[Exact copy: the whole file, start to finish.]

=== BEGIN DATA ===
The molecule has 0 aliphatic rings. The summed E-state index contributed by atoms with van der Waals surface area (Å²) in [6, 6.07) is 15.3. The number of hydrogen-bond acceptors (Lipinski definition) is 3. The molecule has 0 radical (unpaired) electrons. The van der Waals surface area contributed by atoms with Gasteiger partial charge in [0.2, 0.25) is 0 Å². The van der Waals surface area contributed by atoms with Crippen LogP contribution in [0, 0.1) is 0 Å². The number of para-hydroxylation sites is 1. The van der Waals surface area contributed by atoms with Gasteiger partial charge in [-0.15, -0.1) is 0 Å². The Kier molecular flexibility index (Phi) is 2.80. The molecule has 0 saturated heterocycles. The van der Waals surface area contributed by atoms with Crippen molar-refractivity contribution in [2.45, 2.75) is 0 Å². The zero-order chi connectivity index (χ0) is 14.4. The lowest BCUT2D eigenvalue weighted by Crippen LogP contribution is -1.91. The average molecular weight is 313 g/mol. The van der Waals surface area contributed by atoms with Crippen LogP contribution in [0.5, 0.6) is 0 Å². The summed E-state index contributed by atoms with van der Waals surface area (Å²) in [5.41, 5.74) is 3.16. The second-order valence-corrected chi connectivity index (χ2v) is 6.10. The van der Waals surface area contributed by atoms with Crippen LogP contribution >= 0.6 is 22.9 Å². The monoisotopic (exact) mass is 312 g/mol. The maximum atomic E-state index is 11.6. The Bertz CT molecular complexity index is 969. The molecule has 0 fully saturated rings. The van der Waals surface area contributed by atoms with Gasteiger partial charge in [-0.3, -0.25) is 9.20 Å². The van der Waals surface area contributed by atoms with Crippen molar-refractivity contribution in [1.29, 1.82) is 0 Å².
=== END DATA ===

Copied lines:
The molecule has 0 aliphatic rings. The summed E-state index contributed by atoms with van der Waals surface area (Å²) in [6, 6.07) is 15.3. The number of hydrogen-bond acceptors (Lipinski definition) is 3. The molecule has 0 radical (unpaired) electrons. The van der Waals surface area contributed by atoms with Gasteiger partial charge in [0.2, 0.25) is 0 Å². The van der Waals surface area contributed by atoms with Crippen LogP contribution in [0, 0.1) is 0 Å². The number of para-hydroxylation sites is 1. The van der Waals surface area contributed by atoms with Gasteiger partial charge in [-0.15, -0.1) is 0 Å². The Kier molecular flexibility index (Phi) is 2.80. The molecule has 0 saturated heterocycles. The van der Waals surface area contributed by atoms with Crippen molar-refractivity contribution in [2.45, 2.75) is 0 Å². The zero-order chi connectivity index (χ0) is 14.4. The lowest BCUT2D eigenvalue weighted by Crippen LogP contribution is -1.91. The average molecular weight is 313 g/mol. The van der Waals surface area contributed by atoms with Crippen LogP contribution in [0.5, 0.6) is 0 Å². The summed E-state index contributed by atoms with van der Waals surface area (Å²) in [5.41, 5.74) is 3.16. The second-order valence-corrected chi connectivity index (χ2v) is 6.10. The van der Waals surface area contributed by atoms with Crippen LogP contribution >= 0.6 is 22.9 Å². The monoisotopic (exact) mass is 312 g/mol. The maximum atomic E-state index is 11.6. The Bertz CT molecular complexity index is 969. The molecule has 0 fully saturated rings. The van der Waals surface area contributed by atoms with Gasteiger partial charge in [-0.3, -0.25) is 9.20 Å². The van der Waals surface area contributed by atoms with Crippen molar-refractivity contribution in [1.29, 1.82) is 0 Å².